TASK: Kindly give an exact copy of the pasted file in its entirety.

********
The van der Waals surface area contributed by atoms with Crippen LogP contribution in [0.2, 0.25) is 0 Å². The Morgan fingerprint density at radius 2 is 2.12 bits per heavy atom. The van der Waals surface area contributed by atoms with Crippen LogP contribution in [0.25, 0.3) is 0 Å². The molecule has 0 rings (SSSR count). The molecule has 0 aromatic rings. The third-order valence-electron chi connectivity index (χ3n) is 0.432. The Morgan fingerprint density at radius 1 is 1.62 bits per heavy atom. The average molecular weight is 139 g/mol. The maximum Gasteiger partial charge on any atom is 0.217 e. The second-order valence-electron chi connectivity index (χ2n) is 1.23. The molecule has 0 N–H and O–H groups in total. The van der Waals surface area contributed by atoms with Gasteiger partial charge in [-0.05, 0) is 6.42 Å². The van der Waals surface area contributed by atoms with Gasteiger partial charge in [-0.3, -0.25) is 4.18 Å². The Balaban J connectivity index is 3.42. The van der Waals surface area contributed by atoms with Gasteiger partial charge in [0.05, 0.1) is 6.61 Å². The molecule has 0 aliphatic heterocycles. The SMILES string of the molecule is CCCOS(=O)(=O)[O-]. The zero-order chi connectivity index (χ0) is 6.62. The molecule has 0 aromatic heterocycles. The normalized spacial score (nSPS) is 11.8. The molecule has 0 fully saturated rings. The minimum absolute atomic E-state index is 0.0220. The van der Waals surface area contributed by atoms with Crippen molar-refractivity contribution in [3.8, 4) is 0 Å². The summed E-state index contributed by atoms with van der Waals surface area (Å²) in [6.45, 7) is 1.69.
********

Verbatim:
The van der Waals surface area contributed by atoms with Crippen LogP contribution in [0.2, 0.25) is 0 Å². The Morgan fingerprint density at radius 2 is 2.12 bits per heavy atom. The van der Waals surface area contributed by atoms with Crippen LogP contribution in [0.25, 0.3) is 0 Å². The molecule has 0 rings (SSSR count). The molecule has 0 aromatic rings. The third-order valence-electron chi connectivity index (χ3n) is 0.432. The Morgan fingerprint density at radius 1 is 1.62 bits per heavy atom. The average molecular weight is 139 g/mol. The maximum Gasteiger partial charge on any atom is 0.217 e. The second-order valence-electron chi connectivity index (χ2n) is 1.23. The molecule has 0 N–H and O–H groups in total. The van der Waals surface area contributed by atoms with Gasteiger partial charge in [-0.05, 0) is 6.42 Å². The van der Waals surface area contributed by atoms with Gasteiger partial charge in [-0.3, -0.25) is 4.18 Å². The Balaban J connectivity index is 3.42. The van der Waals surface area contributed by atoms with Gasteiger partial charge in [0.05, 0.1) is 6.61 Å². The molecule has 0 aliphatic heterocycles. The SMILES string of the molecule is CCCOS(=O)(=O)[O-]. The zero-order chi connectivity index (χ0) is 6.62. The molecule has 0 aromatic heterocycles. The normalized spacial score (nSPS) is 11.8. The molecule has 0 fully saturated rings. The minimum absolute atomic E-state index is 0.0220. The van der Waals surface area contributed by atoms with Crippen molar-refractivity contribution in [3.8, 4) is 0 Å². The summed E-state index contributed by atoms with van der Waals surface area (Å²) in [6.45, 7) is 1.69.